One of the main considerations you must take into account when contemplating whether you should run a business out of your home is whether any laws bar, limit, and regulate the type of businesses that can be operated in a residence. Let's take a look at the obvious and not-so-obvious restrictions federal, state and local governments impose on home businesses. Cottage industry regulation The Department of Labor, under the federal Fair Labor Standards Act (FLSA), can restrict work done at home in order to enforce the minimum wage laws. Employees producing certain types of goods are protected and violations of this regulation can result in civil and criminal penalties as well as being forced to shut down the home workplace. State law also may restrict the hiring of employees and outside contractors if they work out of their homes. Check with your state's Department of Labor to see if there are any rules relating to this issue in your state. Zoning regulations The main rationale behind prohibitive or restrictive zoning laws is to maintain the residential character of a neighborhood. On the flip side, it is often illegal to live in some commercially zoned areas where you are running a business. Local zoning laws can impose many types of restrictions that will affect your ability to maintain a home business. Some localities restrict the right of property owners to build separate structures. There may also be restrictions on how much of your home can be used exclusively for your business. Local zoning laws can limit the number of employees you are allowed to have, or may not allow you to have any employees working in your home. Advertising and parking restrictions. Some local ordinances prohibit advertising signage to maintain the residential character of neighborhoods. Many communities also have parking restrictions that could seriously impact your ability to conduct business. Restrictions on the amount and type of vehicular traffic in residential areas can also be an issue. Environmental restrictions. Noise, smoke, and odor can all be subject to zoning rules. Certain types of equipment are prohibited due to environmental concerns. The disposal of chemicals, hazardous substances, etc., may also be regulated by zoning. Permits and business licenses. You may need a home-occupation permit or a business license to have a home business. The cost is usually a flat fee or a percentage of annual receipts from your business. How do you obtain the information you need regarding zoning laws that could affect your home business? There are several ways to go about this, some more anonymous than others: Your local zoning rules may be available online. You may also be able to get information from non-government sources such as the local chamber of commerce, local industry associations, and trade groups.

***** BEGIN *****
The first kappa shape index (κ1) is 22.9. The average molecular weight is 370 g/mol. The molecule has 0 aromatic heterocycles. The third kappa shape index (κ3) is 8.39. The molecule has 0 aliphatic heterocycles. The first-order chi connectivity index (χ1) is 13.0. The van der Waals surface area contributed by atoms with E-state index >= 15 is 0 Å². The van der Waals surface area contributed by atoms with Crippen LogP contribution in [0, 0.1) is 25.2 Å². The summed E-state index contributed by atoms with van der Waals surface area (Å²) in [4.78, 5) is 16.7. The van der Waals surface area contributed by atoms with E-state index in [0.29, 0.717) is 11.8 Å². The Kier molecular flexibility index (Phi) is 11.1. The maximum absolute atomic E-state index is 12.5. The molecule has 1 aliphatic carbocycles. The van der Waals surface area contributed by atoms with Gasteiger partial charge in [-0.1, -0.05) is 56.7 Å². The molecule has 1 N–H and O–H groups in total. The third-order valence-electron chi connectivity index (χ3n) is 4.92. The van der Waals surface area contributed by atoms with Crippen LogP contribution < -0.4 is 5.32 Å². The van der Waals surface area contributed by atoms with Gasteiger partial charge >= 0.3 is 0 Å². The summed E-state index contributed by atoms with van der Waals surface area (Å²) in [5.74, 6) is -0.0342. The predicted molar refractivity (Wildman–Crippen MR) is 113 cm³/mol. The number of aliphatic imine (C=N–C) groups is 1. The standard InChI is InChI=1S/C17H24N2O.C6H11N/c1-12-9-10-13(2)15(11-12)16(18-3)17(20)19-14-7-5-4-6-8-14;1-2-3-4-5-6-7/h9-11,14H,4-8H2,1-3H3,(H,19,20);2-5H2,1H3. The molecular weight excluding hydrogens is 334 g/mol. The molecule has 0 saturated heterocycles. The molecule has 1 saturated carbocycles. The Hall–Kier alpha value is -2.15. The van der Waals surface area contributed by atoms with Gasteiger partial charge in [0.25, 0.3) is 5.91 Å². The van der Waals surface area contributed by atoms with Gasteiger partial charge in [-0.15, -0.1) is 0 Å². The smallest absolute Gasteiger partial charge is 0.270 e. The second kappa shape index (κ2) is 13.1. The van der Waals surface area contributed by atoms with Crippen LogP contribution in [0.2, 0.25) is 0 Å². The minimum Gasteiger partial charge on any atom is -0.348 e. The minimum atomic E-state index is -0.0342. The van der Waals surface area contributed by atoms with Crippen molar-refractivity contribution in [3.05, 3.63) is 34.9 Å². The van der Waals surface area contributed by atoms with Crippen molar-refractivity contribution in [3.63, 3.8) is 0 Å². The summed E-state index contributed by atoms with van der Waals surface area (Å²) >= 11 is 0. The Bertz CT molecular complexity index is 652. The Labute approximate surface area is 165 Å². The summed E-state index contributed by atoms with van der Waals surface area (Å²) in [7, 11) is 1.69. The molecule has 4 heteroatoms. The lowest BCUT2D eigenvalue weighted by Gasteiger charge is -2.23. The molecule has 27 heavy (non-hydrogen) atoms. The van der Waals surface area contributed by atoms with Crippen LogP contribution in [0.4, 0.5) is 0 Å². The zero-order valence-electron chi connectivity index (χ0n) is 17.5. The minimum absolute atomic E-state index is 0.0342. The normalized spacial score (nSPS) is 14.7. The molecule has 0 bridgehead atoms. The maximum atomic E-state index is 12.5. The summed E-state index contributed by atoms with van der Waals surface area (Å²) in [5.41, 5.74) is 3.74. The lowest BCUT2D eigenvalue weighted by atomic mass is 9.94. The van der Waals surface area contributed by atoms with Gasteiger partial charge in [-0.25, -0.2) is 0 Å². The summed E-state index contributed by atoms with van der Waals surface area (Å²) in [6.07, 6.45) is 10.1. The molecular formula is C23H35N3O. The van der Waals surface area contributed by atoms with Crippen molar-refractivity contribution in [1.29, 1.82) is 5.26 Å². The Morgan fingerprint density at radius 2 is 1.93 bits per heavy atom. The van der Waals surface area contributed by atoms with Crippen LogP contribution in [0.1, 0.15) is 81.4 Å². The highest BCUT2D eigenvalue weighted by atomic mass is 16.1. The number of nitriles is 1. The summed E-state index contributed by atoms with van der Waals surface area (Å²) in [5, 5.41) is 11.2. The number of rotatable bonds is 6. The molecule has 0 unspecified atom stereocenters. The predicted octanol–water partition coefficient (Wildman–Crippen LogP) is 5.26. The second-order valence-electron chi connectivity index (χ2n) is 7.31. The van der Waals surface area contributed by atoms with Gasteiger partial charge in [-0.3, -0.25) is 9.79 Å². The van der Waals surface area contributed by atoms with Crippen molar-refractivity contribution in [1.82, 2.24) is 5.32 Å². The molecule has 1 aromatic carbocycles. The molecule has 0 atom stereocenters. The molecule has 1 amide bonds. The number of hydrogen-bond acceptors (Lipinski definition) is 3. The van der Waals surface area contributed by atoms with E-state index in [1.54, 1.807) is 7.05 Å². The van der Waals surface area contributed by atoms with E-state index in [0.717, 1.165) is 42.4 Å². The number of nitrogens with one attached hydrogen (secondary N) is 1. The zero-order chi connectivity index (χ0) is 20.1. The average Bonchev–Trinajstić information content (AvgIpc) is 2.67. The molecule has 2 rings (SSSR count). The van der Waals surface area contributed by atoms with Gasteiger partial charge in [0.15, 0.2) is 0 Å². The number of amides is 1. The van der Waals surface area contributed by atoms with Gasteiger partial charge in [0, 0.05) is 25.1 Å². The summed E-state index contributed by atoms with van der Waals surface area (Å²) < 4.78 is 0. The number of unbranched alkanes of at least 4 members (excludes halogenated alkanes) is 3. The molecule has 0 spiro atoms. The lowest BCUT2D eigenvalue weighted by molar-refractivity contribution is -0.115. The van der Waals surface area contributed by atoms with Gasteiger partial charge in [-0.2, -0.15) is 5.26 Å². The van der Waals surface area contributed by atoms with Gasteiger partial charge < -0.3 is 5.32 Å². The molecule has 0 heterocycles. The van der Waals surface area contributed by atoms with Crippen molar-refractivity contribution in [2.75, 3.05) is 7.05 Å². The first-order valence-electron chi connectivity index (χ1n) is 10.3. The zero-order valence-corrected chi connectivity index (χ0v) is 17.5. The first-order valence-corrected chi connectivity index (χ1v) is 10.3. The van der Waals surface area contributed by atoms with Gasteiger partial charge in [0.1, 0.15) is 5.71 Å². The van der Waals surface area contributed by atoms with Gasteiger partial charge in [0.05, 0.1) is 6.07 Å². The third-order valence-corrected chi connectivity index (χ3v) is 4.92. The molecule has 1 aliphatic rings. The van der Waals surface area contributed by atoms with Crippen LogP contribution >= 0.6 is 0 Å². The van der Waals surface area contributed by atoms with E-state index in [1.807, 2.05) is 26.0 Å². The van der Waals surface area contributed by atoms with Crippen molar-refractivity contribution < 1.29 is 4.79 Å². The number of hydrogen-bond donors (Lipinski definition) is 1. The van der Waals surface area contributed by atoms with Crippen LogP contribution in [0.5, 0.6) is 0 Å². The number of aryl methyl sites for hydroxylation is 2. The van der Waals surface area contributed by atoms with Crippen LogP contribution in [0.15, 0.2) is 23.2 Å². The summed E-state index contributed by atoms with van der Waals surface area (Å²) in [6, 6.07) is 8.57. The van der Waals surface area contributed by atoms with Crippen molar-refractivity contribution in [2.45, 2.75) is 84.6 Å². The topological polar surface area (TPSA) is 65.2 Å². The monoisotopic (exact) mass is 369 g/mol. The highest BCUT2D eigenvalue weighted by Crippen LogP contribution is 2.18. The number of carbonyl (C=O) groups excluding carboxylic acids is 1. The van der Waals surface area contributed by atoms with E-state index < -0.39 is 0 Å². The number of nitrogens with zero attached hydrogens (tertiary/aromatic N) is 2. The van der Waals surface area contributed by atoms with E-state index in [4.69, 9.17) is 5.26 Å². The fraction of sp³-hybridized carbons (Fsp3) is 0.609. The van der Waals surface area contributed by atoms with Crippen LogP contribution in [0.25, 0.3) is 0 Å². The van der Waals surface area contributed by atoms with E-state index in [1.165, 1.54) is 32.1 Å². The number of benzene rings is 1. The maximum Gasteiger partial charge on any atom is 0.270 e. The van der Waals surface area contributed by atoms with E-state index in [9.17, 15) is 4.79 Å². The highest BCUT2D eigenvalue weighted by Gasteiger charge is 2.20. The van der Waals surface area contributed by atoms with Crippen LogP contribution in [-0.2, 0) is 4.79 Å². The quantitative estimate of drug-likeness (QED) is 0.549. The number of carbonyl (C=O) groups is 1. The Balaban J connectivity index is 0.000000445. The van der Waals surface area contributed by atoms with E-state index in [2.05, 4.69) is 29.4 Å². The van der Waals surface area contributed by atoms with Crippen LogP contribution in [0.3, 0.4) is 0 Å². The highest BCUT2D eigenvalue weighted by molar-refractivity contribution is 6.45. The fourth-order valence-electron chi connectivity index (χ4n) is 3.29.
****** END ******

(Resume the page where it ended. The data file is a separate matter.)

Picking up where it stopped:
Perhaps an easier, although less anonymous, way to get zoning information is to contact your local planning department or zoning board. They are usually accessible through your county offices if you live outside city limits or through city hall if you live within city limits.

If you live in an apartment building, contact the manager or board responsible for setting up rules for activities in the building. Similarly, find out if your neighborhood has a homeowner's association and check its policy on businesses run out of the home. If you live in a condominium or co-op, check the lease or ownership agreement to find out if running a business out of your home is prohibited. If you rent your house or apartment rather than own it, check your lease agreement because it might prohibit a home business. How to handle zoning violations If you are violating zoning laws by having a business in your home, you can be forced to close down. You may be able to remedy whatever is causing a nuisance, and your business will be allowed to continue operating.

Tip

If your home business does not attract much attention from the neighbors and does not detract from the neighborhood, it is unlikely that you will run into zoning problems even if you are technically committing a violation. Local custom and usage (e.g., how the laws are actually enforced) and your relationship with your neighbors may be more important than the letter of the law.

Getting the green light from your neighbors. While home businesses have been shut down for violating zoning rules, the rules are often enforced only if neighbors complain about disturbances resulting from the operation of a home-based business. That's why a crucial step in operating a home business free and clear of zoning problems is getting your neighbors' approval. Their approval need not be explicit — although being upfront with them about what you are doing may work best.

If you don't feel comfortable approaching your neighbors directly, you can get their implicit approval. You can do this by keeping increased traffic, noise, and any other undesirable traits for residential neighborhoods to a minimum, so that they barely notice your business is there.

Tip

A good barometer to use is the fact that you live in the neighborhood, too. If it wasn't your own business that was causing a particular change, how would you feel about it? While a change in the character of the neighborhood may be unavoidable, that change must be kept below the level where neighbors are angry or disturbed enough to lodge complaints. Formal complaints by neighbors could jeopardize not only the existence of your home business, but your quality of life as well.

Apply for a variance. If you run into or anticipate running into zoning problems, you can apply to the zoning or planning board for a variance. Avoiding this step is extremely desirable because variances are not easily granted. The following criteria have been used to determine whether variances should be granted:

Legal Restrictions on Home Businesses | Wolters Kluwer